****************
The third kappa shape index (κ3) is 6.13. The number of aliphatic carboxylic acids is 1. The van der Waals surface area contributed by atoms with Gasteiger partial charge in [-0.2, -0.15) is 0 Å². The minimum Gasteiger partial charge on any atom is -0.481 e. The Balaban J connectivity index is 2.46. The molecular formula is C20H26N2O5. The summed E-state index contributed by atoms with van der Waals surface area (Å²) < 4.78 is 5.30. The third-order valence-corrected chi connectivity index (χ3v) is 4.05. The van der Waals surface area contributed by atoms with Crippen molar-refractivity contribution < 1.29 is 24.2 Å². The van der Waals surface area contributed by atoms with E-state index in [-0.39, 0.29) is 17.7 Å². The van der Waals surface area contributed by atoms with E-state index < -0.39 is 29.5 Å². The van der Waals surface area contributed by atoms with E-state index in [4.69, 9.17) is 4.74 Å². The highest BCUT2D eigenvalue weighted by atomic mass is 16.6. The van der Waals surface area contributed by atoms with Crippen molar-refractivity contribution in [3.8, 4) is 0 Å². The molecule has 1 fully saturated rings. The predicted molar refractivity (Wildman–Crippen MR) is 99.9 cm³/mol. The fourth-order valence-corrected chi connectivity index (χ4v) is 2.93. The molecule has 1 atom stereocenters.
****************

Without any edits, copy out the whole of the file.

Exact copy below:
The third kappa shape index (κ3) is 6.13. The number of aliphatic carboxylic acids is 1. The van der Waals surface area contributed by atoms with Gasteiger partial charge in [-0.2, -0.15) is 0 Å². The minimum Gasteiger partial charge on any atom is -0.481 e. The Balaban J connectivity index is 2.46. The molecular formula is C20H26N2O5. The summed E-state index contributed by atoms with van der Waals surface area (Å²) < 4.78 is 5.30. The third-order valence-corrected chi connectivity index (χ3v) is 4.05. The van der Waals surface area contributed by atoms with Crippen molar-refractivity contribution < 1.29 is 24.2 Å². The van der Waals surface area contributed by atoms with E-state index in [-0.39, 0.29) is 17.7 Å². The van der Waals surface area contributed by atoms with E-state index < -0.39 is 29.5 Å². The van der Waals surface area contributed by atoms with E-state index in [4.69, 9.17) is 4.74 Å². The highest BCUT2D eigenvalue weighted by atomic mass is 16.6. The van der Waals surface area contributed by atoms with Crippen molar-refractivity contribution in [3.8, 4) is 0 Å². The molecule has 1 fully saturated rings. The predicted molar refractivity (Wildman–Crippen MR) is 99.9 cm³/mol. The fourth-order valence-corrected chi connectivity index (χ4v) is 2.93. The molecule has 1 atom stereocenters.